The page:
New research finds that unchurched people in the United States are not always unbelievers—in fact, most aren't.
The majority are non-practicing Christians: They claim Christianity as their faith, but they haven't been to church in a long time research collected in new Barna project "Churchless," edited by David Kinnaman and George Barna.
Over the past year, Barna Group said it has spent a considerable amount of time studying the unchurched - those who have not attended church within the past six months.
But the authors sought to find out about atheists and agnostics and whether their numbers are on the rise. They also sought to find if more of the unchurched becoming unbelievers, too and who are the atheists?
For its reporting purposes, Barna often combines atheists and agnostics into one group, which it calls skeptics.
Skeptics either do not believe God exists (atheists) or are not sure God exists, but are open to the possibility (agnostics).
Barna found skeptics represent one-quarter of all unchurched adults (25 percent).
Nearly one-third of skeptics have never attended a Christian church service in their lives (31 percent). That's nearly double the proportion of "virgin unchurched" who are not skeptics (17 percent).
At the same time the study found that the profile of a typical skeptic is different today from a decade or two ago.
Today's skeptics, like their counterparts from two decades ago, are defined by their denial of or doubts about God's existence.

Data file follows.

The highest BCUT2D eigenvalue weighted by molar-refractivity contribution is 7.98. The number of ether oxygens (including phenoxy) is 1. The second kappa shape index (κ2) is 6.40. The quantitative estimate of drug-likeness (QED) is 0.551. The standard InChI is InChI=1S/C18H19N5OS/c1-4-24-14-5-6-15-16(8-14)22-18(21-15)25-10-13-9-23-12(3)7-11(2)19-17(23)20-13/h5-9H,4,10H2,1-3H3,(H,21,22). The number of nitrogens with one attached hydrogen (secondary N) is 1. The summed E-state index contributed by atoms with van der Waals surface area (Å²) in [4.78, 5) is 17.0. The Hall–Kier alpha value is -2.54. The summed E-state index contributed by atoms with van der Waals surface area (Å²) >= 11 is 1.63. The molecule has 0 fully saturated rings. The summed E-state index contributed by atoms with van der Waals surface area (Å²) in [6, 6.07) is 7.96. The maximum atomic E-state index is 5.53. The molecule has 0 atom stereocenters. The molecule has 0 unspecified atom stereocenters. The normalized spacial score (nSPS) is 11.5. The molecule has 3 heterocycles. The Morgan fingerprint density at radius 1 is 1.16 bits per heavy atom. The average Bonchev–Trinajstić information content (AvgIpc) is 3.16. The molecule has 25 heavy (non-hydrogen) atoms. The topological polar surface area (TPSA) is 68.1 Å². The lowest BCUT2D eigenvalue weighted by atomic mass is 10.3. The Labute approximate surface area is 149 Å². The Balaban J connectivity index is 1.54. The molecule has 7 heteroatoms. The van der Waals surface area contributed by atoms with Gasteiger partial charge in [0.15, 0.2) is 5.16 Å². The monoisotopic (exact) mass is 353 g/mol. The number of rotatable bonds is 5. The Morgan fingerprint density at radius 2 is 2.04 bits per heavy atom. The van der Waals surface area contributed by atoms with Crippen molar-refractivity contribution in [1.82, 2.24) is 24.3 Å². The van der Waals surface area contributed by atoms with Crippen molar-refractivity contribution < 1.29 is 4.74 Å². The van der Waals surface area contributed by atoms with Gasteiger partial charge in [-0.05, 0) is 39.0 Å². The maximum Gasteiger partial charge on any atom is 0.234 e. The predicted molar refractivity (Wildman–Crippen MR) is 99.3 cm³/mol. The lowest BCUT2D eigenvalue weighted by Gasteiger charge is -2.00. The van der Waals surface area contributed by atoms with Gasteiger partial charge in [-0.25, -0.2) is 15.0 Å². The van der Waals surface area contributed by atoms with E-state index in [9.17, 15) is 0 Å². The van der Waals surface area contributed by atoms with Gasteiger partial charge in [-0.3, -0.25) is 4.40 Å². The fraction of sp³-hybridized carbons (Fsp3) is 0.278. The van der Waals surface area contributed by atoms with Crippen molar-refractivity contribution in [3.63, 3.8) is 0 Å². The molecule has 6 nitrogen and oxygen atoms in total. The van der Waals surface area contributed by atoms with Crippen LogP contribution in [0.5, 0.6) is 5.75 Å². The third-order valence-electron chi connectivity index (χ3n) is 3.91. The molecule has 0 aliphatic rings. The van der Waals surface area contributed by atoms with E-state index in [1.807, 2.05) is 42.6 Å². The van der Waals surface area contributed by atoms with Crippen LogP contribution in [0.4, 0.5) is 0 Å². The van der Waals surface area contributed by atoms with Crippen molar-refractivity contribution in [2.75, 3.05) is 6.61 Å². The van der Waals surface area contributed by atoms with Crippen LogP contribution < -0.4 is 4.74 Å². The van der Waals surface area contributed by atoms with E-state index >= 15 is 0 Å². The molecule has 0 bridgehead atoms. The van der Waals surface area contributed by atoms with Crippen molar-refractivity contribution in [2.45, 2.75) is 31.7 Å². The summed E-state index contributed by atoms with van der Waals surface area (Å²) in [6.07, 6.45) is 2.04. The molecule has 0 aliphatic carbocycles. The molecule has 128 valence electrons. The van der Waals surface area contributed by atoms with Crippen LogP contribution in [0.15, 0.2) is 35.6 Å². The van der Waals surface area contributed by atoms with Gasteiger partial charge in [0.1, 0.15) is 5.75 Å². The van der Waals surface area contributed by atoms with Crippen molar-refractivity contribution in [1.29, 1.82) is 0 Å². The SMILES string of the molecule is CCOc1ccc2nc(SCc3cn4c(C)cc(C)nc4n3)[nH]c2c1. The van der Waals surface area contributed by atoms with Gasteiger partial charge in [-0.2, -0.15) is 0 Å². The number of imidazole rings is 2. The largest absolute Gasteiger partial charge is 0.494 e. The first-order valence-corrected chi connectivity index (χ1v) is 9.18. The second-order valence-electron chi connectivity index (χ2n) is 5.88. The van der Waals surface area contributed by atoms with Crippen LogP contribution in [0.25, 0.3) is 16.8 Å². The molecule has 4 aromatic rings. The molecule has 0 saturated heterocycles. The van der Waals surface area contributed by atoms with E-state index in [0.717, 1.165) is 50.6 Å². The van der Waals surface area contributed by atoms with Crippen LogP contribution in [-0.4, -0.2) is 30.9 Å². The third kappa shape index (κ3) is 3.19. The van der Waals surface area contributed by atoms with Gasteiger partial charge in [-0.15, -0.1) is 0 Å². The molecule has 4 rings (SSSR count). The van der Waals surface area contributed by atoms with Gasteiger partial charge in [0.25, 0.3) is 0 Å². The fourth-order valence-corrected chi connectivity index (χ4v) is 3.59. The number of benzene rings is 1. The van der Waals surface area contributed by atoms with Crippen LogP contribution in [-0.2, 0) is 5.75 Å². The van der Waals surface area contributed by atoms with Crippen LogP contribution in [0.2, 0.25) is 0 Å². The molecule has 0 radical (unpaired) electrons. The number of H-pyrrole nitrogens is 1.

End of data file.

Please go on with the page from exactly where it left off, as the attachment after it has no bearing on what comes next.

But that is about the only thing they have in common with the unchurched atheist or agnostic of yesteryear.
The study found a number of demographic shifts among skeptics
Skeptics are getting younger. They are today are, on average, younger than in the past.
Twenty years ago, 18 percent of skeptics were under 30 years old. Today that proportion has nearly doubled to 34 percent - nearly one-quarter of the total U.S. population (23 percent, compared to 17 percent in 1991).
By the same token, the proportion of skeptics who are 65 or older has halved to just 7 percent of the segment.
Skeptics are more educated. Today's skeptics tend to be better educated than in the past. Two decades ago, one-third of skeptics were college graduates, but today half of the group has a college degree.
MOST SKEPTICS WOMEN
More of them are women. Perhaps the biggest transition of all is the entry of millions of women into the skeptic ranks.
In 1993 only 16 percent of atheists and agnostics were women. By 2013 that figure had nearly tripled to 43 percent.
This enormous increase is not because the number of skeptic men has declined. In fact, men's numbers have steadily increased over the last two decades - but not nearly as rapidly as among women.
Skeptics are also more racially diverse.
"Religious skepticism has become more racially and ethnically inclusive. While whites represented 80 percent of all skeptics 20 years ago, that figure had dropped to 74 percent by 2013," says the study.
This is largely due to increasing Hispanic and Asian adults among the skeptic group.
"Asian Americans, the least-Christian ethnic demographic in the United States, especially tend to embrace scepticism," say the authors.
While a growing number of skeptics are Hispanic, they still remain, along with blacks, less likely than other ethnic groups to accept the idea of a world without God.
White Americans, who constitute two-thirds of the country's total population, are well above average in their adoption of atheism and agnosticism; they comprise three-quarters of the skeptic segment.
In many ways, skeptics resemble the rest of America more than they once did. And their numbers are growing more quickly than anyone expected 20 years ago.
"They are more dispersed regionally. In decades past, the Northeast and West were seen as isolated hotbeds of atheism and agnosticism," note the authors.
They still remain the areas where skeptics are more likely to live, but the skeptic population is now broadly dispersed across all regions of the United States.